Monday, September 07, 2015

House of Earth

Hi everyone,

House of Earth is a long-lost novel written by Woody Guthrie in 1947. While preparing to celebrate for the folk singer's 100th birthday, someone found the manuscript tucked away in a box. I don't know how Johnny Depp got involved, but he's magic like that sometimes. He and his friend author/historian Douglas Brinkley edited and got the book published through Johnny's new publishing imprint, called Infinitum Nihil, under a division of HarperCollins. While I intended to only flip through the book in person at my local Barnes & Noble, I got so excited seeing Johnny's name on the cover that I ended up buying it. (I also felt obligated since the person who helped me to find the book, which should have been out on display somewhere, dug it out of storage for me.)

House of Earth tells the story of Tike and Ella May, a poor couple living in a run-down wooden shack on a farm in the Texas Panhandle. Encouraged by a government pamphlet, Tike dreams about building an adobe home, one that would protect them from the elements of the Dust Bowl region, but this goal appears endlessly out of reach. Though they love the land they live on, they do not own it, and they are hindered by their status in life, big business, and inevitable changes that are beyond their control.

Even though I bought this book when it was first published in 2013, I just got up the courage to read it now. I'd seen the Ken Burns documentary about The Dust Bowl, and I didn't want to be further depressed by that subject. I'd seen Bound for Glory, the movie about Woody Guthrie, and I couldn't get excited about him either. (Aside from his most famous songs, I don't know much about Woody Guthrie. I told my friend a few weeks ago that I know him most for being Arlo Guthrie's dad.) It wasn't until I recently finished watching the Foo Fighters' series Sonic Highways, which featured the New York music scene and included interviews with one of Woody Guthrie's daughters about his life and influence there that I decided to open the book.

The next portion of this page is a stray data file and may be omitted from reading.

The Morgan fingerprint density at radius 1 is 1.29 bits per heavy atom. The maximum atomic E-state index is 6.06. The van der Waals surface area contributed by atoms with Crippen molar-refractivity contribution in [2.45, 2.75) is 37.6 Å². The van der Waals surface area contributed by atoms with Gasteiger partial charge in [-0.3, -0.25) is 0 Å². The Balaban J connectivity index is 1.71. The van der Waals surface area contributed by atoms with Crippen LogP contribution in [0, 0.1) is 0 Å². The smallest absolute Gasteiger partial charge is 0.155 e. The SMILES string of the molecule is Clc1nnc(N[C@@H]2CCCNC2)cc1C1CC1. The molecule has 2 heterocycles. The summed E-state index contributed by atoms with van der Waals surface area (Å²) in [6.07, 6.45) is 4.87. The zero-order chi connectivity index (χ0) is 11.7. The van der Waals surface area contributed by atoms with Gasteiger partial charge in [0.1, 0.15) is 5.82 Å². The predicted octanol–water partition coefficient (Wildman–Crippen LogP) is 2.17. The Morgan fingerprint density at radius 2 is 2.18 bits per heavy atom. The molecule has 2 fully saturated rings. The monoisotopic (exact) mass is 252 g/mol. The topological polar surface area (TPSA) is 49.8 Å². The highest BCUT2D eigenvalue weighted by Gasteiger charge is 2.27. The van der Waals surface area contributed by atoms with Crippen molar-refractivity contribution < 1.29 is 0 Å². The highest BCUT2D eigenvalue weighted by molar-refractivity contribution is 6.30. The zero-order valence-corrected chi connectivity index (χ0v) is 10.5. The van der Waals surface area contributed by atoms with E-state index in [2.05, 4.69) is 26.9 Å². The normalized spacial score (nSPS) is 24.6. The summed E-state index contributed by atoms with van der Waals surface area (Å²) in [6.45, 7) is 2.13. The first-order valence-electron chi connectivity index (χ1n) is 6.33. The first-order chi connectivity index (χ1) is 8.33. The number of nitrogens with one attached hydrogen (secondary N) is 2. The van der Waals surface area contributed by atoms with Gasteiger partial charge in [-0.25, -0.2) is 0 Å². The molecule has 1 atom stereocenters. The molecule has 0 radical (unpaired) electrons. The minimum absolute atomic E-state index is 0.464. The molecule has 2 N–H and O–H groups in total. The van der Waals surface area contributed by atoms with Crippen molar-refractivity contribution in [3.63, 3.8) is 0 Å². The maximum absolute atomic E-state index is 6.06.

House of Earth is a good, quick read. I'm not going to lie: my favorite part of this book is its introduction, not only because Johnny Depp helped to write it, but because it taught me more about the author, his life, and the context in which House of Earth was written. It also highlights and explains passages and plot points, which helped me understand the history and reasons behind them. What I like best about the novel itself is the writing. The story is a slice of life about proud people in unfortunate circumstances. The characters are fully developed and realized right down to the way they talk. House of Earth reminded me of Zora Neale Hurston's Their Eyes Were Watching God (see my review here) because it captures a specific pocket of time and people so accurately. At times, I could tell the book was written by a songwriter; some of the passages were poetic, set with their own rhythm. I also loved that the book included artwork by Woody Guthrie on the cover and throughout its pages, fully immersing readers into Woody Guthrie's world. While House of Earth is more of an introduction for me to Woody Guthrie's artistry, fans will welcome it as an authentic piece of his vast body of work.


No comments: